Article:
Your local environment is also a factor. Up here, a winter bike has to survive a lot of road salt, which shouldn’t be a factor in Georgia! So the case for a more durable bike (and a good service guy) should be stronger. . .

  2. Thanks Norm. We’re going to Target this week so I’ll start there.

    I’ve half a mind to buy a department store bike, show up in cut offs and tank top with a baseball cap for a 30 mile ride and say “let’s go” just to see the reaction!

    Where I live it has to be a road bike, not a mountain bike since we’ve got no mountains and no city bike lanes. Cross country bike rides are what seem to be popular and require numbers to ensure the cars can see you well.

    I’ve been amazed at some of the numbers I’ve heard being dropped on bikes by these guys - i.e $3,000 by one. I can get a nice used Jet ski for that price! We do have a bike shop which I will check out soon.


  3. Gunner, tell me what your budget is and I can recommend some bikes that will fit your budget. The only problem you may have is whether they are sold in your particular area.

    While $3,000 may seem like a lot to pay for a bike, and I’m not saying it isn’t, it is still the lower end of good quality bicycles, road or mountain. I regularly ride with people who are riding $5-6,000 bikes. My bike retailed for $2,400, but the shop where I got it is also a ski shop in the winter and I bought it in September when the truckloads of skis and boots were starting to arrive and they needed the floor space, so it was $1,100. Is a $3,000 bike from a bike shop better than a $200 bike from Target or Walmart? Absolutely. The components on the $3,000 bike will last for years, even decades. You might get several years worth of use out of the cheapo bike but the odds of that happening aren’t good. The components are the bottom of the line and tend to get out of adjustment quite easily and the people assembling those bikes are earning minimum wage and have had next to nothing in terms of training in how to properly assemble and adjust a bike. We have become a society based on disposable items and now it seems bicycles are considered disposable. I guess that’s great if you want to fill up the landfills with crappy bikes, but it doesn’t work for me. I want a bike that is properly designed for what I use it for, which is long distance relatively fast riding. I replace the chain every year and I buy the best chain I can find because they shift better. I just ordered a new set of tires, but by Norm’s thinking I should just toss the whole bike and get another. Honestly, I’m dumbfounded by the belief that a bicycle is a disposable item.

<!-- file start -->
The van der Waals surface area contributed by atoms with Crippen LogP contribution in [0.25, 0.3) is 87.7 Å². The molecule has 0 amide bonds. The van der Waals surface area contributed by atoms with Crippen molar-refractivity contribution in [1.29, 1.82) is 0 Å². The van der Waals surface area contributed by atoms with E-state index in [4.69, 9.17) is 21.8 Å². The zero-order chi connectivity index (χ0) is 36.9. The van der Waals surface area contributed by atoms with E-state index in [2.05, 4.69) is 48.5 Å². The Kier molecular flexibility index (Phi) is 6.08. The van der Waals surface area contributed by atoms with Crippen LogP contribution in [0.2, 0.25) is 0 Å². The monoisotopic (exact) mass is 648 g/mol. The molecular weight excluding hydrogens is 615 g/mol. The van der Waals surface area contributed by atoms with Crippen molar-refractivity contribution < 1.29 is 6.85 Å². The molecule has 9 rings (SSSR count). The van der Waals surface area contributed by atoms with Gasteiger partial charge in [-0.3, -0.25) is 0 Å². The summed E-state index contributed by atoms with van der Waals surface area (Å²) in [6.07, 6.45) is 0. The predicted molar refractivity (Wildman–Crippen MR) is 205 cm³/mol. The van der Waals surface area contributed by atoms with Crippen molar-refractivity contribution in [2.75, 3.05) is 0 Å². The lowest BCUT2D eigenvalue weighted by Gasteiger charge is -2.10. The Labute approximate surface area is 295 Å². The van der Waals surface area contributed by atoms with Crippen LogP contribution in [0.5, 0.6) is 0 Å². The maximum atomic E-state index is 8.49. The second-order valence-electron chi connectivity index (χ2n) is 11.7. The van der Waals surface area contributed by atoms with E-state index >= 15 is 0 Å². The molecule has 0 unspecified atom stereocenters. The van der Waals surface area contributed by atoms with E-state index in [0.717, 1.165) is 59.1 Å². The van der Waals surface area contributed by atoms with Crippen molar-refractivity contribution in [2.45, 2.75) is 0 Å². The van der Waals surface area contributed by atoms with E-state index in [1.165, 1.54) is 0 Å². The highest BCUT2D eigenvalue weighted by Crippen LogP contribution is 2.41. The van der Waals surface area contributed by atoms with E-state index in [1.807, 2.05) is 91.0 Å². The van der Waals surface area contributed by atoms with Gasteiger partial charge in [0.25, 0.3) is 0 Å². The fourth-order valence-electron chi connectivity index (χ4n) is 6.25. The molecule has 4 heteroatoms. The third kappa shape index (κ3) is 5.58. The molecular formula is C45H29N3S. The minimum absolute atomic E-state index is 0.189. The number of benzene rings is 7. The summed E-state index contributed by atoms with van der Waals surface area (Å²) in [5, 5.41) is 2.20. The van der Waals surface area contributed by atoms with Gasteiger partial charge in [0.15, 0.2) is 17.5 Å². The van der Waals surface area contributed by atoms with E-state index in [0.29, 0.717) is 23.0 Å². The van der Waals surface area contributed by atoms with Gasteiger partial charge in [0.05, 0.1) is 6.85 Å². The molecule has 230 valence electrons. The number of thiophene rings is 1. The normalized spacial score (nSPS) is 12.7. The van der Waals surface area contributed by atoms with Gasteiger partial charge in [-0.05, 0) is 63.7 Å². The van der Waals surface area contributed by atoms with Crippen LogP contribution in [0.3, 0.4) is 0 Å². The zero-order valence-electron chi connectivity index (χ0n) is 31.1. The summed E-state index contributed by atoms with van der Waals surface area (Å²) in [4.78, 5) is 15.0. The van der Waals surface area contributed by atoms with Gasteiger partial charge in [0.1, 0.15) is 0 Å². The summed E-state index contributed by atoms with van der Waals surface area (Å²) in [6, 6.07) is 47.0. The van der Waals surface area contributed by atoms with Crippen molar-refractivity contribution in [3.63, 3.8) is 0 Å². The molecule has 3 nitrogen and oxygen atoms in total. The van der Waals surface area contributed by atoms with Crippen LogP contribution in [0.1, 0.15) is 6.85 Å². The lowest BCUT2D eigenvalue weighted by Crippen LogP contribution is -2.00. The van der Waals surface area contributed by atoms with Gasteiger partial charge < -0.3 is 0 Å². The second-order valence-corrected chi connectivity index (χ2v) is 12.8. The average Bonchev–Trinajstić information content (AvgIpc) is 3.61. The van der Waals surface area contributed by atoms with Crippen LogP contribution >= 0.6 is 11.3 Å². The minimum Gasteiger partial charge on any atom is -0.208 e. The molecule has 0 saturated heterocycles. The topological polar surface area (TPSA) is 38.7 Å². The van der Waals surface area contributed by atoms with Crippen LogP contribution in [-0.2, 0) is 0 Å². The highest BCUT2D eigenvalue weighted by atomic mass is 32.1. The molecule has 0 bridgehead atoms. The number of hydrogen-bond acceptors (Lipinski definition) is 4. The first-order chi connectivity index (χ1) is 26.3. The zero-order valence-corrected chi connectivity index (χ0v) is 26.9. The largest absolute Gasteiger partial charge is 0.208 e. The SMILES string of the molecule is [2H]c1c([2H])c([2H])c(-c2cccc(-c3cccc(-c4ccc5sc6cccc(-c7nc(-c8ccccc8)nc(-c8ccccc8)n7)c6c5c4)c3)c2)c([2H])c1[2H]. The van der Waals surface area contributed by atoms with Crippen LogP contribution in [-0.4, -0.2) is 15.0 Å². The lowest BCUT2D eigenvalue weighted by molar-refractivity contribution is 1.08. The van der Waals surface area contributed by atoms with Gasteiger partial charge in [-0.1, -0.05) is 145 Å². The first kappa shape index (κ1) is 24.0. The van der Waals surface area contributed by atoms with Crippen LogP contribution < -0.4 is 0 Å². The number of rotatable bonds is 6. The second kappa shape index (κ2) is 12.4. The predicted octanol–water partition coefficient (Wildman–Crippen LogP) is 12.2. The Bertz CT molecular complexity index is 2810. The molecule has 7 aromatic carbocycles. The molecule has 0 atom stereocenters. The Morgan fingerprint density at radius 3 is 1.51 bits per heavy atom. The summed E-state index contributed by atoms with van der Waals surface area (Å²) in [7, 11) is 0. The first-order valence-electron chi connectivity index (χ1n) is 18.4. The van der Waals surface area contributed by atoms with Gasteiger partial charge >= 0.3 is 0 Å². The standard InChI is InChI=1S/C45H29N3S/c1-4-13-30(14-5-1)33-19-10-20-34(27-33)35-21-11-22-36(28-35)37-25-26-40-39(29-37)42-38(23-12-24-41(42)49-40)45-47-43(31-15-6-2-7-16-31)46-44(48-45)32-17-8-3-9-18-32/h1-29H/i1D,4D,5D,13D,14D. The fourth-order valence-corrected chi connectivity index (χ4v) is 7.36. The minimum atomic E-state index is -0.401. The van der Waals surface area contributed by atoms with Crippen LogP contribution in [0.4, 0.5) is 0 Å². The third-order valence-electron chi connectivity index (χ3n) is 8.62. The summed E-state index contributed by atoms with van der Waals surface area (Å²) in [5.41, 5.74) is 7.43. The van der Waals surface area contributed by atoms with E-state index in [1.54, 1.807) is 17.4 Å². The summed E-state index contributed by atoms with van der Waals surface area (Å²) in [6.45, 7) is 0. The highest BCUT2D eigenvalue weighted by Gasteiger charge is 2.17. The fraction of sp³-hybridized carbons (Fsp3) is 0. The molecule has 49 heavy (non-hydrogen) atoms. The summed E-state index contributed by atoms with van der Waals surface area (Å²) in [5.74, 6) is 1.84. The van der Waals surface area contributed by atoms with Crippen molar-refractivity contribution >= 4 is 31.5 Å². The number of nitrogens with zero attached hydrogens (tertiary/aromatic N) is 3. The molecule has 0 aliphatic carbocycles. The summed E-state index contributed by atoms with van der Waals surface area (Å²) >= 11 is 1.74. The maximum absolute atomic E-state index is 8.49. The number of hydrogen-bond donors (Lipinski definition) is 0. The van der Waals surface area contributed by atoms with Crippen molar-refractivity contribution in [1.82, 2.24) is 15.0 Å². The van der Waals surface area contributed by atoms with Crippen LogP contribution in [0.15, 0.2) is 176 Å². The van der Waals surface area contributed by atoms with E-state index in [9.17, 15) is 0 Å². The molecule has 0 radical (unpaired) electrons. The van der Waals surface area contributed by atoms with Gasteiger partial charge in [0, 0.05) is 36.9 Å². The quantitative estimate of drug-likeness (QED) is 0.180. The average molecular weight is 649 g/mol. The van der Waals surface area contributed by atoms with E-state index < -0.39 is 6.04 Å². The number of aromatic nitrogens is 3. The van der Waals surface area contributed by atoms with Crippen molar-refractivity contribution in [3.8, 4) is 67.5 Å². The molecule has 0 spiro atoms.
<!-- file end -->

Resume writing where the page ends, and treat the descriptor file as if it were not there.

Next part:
4. Gerry, my heart agrees with you completely, as does my environmentalist and anti-waste “religion”. But I use a bike to get around downtown, almost every day, and I also leave it locked up (occasionally overnight) in all kinds of places, in a city with a very low crime rate EXCEPT for bike theft!